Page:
The Victorian AIDS Council annual general meeting was held on Sunday, with keynote speaker Professor Sharon Lewin addressing the lack of community consultation around Fairfield House and President Michael Williams announcing his resignation amidst significant changes to the board.
Delivering the 21st annual Keith Harbour Address Lewin responded to vocal community concern over recently-announced changes to Fairfield House from a palliative care facility to an outpatient unit.
“I can’t give an address at VAC and ignore the discussions over the last two weeks about Fairfield House… this is clearly an issue I’m deeply involved in and of course responsible for,” Lewin said.
“It’s become evident over the last ten to fourteen days that we need far more community consultation, and we certainly recognise and apologise that we underestimated this initially. But the plans are in place for much more extensive community consultation.”
Elections returned just one existing board member, Treasurer Greg Carter, adding other organisational changes to the news of Williams’ resignation.
Williams will step down as VAC/GMHC President in December, following a tumultuous year for the organisation that saw the sudden resignation of Executive Director Matt Dixon last month in unclear circumstances.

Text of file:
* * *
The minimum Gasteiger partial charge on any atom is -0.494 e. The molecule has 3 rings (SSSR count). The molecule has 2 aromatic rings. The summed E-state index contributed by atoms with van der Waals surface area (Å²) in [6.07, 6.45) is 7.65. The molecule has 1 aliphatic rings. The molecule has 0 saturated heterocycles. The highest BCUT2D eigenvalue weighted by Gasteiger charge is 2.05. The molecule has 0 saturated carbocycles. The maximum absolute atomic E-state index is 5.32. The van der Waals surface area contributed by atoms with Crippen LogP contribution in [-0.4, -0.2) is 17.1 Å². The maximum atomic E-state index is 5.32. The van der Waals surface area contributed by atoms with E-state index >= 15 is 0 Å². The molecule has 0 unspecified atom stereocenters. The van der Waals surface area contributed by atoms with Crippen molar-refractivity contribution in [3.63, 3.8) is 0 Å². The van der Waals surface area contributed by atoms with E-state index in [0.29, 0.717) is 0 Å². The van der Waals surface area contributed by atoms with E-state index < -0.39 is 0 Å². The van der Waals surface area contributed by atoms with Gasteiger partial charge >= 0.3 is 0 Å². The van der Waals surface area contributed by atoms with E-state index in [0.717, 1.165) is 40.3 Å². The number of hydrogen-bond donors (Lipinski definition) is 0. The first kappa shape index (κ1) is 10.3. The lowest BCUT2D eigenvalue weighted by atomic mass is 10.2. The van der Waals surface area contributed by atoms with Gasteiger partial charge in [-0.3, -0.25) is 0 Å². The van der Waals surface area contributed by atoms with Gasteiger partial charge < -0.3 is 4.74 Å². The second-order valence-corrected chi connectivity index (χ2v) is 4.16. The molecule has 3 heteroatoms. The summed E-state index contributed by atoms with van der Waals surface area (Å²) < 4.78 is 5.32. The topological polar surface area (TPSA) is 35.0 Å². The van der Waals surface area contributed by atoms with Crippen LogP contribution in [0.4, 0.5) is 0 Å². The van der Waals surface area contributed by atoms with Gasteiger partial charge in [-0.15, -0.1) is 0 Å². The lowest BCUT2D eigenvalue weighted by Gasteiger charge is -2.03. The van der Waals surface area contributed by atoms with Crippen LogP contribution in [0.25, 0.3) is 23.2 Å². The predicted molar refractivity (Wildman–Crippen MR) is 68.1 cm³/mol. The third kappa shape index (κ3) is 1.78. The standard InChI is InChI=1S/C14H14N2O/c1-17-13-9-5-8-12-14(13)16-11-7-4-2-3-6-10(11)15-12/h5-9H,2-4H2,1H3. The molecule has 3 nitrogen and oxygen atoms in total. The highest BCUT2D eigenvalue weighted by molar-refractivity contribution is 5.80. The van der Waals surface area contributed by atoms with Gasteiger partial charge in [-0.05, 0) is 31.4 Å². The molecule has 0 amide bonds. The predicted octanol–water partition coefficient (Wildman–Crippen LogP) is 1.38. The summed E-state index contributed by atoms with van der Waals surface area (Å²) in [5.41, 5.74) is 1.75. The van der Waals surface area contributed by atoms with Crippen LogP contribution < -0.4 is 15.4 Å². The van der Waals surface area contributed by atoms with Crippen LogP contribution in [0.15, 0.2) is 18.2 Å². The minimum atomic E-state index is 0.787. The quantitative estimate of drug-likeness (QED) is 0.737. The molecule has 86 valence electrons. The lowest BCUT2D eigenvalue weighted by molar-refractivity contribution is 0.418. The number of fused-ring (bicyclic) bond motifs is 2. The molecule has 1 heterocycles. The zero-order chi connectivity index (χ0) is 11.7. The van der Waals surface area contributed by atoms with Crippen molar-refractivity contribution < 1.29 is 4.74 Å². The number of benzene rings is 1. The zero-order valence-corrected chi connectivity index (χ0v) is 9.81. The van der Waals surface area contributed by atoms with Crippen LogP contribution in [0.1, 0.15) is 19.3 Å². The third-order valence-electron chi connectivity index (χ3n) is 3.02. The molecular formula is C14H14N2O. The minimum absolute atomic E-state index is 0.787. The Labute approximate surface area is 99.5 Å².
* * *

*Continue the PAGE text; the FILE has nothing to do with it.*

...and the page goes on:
The Star Observer spoke to Williams about the decision, and he said had never planned to stay with the organisation for a long period of time.
“Well the board’s changed, and when I came on I was always determined I wasn’t going to be someone who stayed around to be carried off with a grey beard. I think turnover is really important and renewal in community organisations is really important,” he said.
Williams also addressed ongoing criticisms of the effectiveness of VAC/GMHC’s health promotion work in the face of rising rates of HIV infections across Australia, despite a small drop in Victoria. He said the organisation was engaged in close ongoing consultation with government around taxpayer-funded health campaigns.
“Provided we keep up that approach I think it will be okay, that the government feels confident that we’re delivering the services that we’re funded to deliver,” Williams said.
“We’re very cognizant of what’s happened in other states. I think in Queensland and South Australia—an organisation that doesn’t have its house in order or that loses sight of its mission.
“I think it’d be very easy in this fiscal environment for a government to say somebody else could do that work or we could fund somebody else, and that’s basically what’s happened in Queensland.”
Williams said there had been no indication the Victorian government is unhappy with the way VAC/GMHC is delivering services and denied concerns there is a risk of losing some of the organisation’s government funding. He also said recruitment for a new Executive Director to replace Matt Dixon is under way.